The education minister Pernille Rosenkrantz-Theil, is under fire for spending close to a quarter of a million kroner on her search for a new head of press at the ministry. Recruitment agency Zeuthen Storm got the bulk. In related news, Marcus Knuth has switched from Venstre to Konservative, citing a major difference of opinion with his former leader, Jakob Ellemann-Jensen.
Above average scores
Danish school students are still performing above average in the PISA report, which assesses the reading, maths and science skills of 15-year-olds in the OECD countries. With a score of 501, Denmark finished 14 above the average, with maths (509) leading the way ahead of reading (501) and science (487).
Google’s most wanted
The new school portal Aula was the most searched term on Danish Google this year, followed by far-right politician Rasmus Paludan and billionaire Anders Holch Povlsen. Meanwhile, Rasmus Seebach topped the decade charts.
NATO ‘party’ cancelled
Last week’s 70th anniversary NATO conference in Frederiksberg was cancelled due to a conflict over one of its scheduled speakers, a Trump critic who the US Embassy objected to. To read more about this story, check out this issue’s edition of Diplomacy magazine.
Least obese in EU
Just over 20 percent of Danes have a BMI of over 30 – the lowest share of obese citizens in the EU, according to the OECD, and the seventh lowest among the countries that comprise the organisation. In related news, 84.5 percent of Danes aged 11-15 are less active than the one hour per day recommended by WHO, according to a Lancet study.
Passport peddler alert
Since 2008, some 333,431 lost passports have been reported, according to Rigspolitiet. Last year alone, 35,917 were lost, although 43 percent were later found. It is believed that many are being sold, and in one case an individual lost three in a short period of time. In Sweden, they are only valid for five years and only a maximum of three can be issued during that period.
Too many fatalities
Denmark may have the second lowest road traffic fatality rate in the EU, but it is falling short of its target of 120 a year. As of the end of October, there had been 159 fatalities, which is 25 more than the same time last year. The transport minister, Benny Engelbrecht, has vowed to apply even stricter rules on speeding and using mobile phones at the wheel.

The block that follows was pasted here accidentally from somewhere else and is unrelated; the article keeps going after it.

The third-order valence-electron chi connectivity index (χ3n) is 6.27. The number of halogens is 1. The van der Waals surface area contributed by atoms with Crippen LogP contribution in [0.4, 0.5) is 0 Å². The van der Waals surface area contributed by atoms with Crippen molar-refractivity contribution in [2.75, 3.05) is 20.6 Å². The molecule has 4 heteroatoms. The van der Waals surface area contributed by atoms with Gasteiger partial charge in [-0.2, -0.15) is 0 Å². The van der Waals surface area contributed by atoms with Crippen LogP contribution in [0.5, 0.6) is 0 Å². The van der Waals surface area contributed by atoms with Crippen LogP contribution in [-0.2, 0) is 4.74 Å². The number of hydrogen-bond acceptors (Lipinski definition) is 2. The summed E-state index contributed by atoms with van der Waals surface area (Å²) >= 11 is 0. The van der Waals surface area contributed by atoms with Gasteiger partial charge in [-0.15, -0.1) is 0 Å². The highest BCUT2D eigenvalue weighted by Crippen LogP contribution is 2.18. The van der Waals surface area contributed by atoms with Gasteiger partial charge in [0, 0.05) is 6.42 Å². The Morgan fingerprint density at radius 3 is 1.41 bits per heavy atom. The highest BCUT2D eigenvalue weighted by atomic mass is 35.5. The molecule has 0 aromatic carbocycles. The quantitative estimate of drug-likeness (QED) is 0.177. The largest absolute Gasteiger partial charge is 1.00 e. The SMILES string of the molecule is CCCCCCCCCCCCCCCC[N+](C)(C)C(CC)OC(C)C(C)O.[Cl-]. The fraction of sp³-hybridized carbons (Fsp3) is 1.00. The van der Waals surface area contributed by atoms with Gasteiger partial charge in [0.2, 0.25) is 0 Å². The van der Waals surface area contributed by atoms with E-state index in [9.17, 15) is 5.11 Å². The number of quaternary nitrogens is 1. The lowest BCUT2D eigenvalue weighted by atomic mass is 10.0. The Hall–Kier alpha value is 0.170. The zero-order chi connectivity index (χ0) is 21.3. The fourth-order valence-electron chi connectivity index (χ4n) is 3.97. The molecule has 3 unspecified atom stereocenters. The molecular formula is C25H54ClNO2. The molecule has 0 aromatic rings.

Much, much higher
Much larger, 580 gram cans of nitrous oxide (laughing gas) are appearing on the streets of Denmark – 70 times the size of the eight gram cartridges that have become a common fixture over the last two years. Question marks are being asked about why Parliament has been so slow to take action, although a bill is now being formed.
Off and on the list
The number of vulnerable neighbourhoods on the annually published ‘Ghetto List’ fell by one over 2019. While Korskærparken in Fredericia and Karlemoseparken in Køge have been added, the Gadelandet/Husumgård area in Copenhagen, Charlotteager in Høje Taastrup and Ellekonebakken in Viborg have been removed. However, the number rated ‘very vulnerable’ was unchanged at 15.
Cyber expert course
Danish Defence has set a start date of June for its first ever ten-month cyber-defence program, which will train 30 officers in dealing with cyber threats targeting Denmark. The recruits will first complete four to five months of basic military service. The specialised course will be based in Fredericia.
Odense light rail postponed
The opening of Odense’s new 3.579 billion kroner light rail has been postponed by a further eight months to 1 September 2021 – at an extra cost of 180 million kroner. In other transport news, from the end of next year, battery-powered trains will be tested in north Zealand and Jutland.
The number of cases in which people have been charged but not prosecuted has tripled since 2016 from 28,828 to 82,761. Nick Hækkerup, the justice minister, has vowed to make the matter a priority in 2020. Meanwhile, Copenhagen and Funen police are prioritising crimes against the person over the rest of the year.